Another advantage of digital whiteboards is that they maintain records, not only of ideas workshopped together but also of individual thoughts that might not have made it to the discussion yet. This is especially important to hybrid workforces that are more productive when they have a chance to collaborate both in real time and asynchronously.
Giving everyone a voice
CarGurus’ chief enterprise architect found a way to rebuild the company’s enterprise application stack using a virtual whiteboard and remote teams. To start, they needed knowledge and input from various teams across the organization. All individuals easily contributed on their own before the group collaboration started.
Prior to this session, brainstorming happened with 10-12 team members in a room for several meetings. With a virtual whiteboard in hand, the company conducted its multi-phase deployment planning through Zoom, where they “spitballed” ideas in meetings that “felt like real whiteboarding sessions,” something they didn’t originally think would be possible virtually. Plus, this approach gave everyone a voice.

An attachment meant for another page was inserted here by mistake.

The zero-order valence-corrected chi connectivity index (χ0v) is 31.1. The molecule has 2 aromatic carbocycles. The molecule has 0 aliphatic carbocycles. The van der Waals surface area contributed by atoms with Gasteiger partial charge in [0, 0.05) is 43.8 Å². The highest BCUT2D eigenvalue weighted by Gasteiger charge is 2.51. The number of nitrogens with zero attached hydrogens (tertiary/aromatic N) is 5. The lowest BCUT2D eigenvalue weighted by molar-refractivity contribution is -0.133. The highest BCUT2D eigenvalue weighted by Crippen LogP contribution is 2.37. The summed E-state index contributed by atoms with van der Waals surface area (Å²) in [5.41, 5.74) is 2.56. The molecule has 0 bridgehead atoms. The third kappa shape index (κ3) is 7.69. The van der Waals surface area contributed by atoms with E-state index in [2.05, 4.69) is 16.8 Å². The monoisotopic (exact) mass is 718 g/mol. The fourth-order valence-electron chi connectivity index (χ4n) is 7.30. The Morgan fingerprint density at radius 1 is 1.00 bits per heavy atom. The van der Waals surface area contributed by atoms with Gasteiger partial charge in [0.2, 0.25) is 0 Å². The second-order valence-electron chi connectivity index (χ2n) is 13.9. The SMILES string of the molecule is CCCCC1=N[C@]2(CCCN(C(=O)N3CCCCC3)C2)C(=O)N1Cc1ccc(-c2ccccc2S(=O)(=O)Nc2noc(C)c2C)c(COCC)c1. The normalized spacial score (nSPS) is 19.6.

In a traditional meeting room with so many people, having a say was often challenging. With a virtual whiteboard, each participant had the opportunity to contribute. They could even review the plan before the meeting and add any questions, concerns or ideas directly to the board for further discussion during the live session.
451 Research says, “Eliminating digital tedium and creating a more engaging, flexible and collaborative method of work motivates employees to get to higher-order tasks more quickly.” The firm believes visual collaboration tools are here to stay and will have a lasting impact both on employees and business outcomes.
Learn more about how virtual whiteboarding supports and engages hybrid workforces.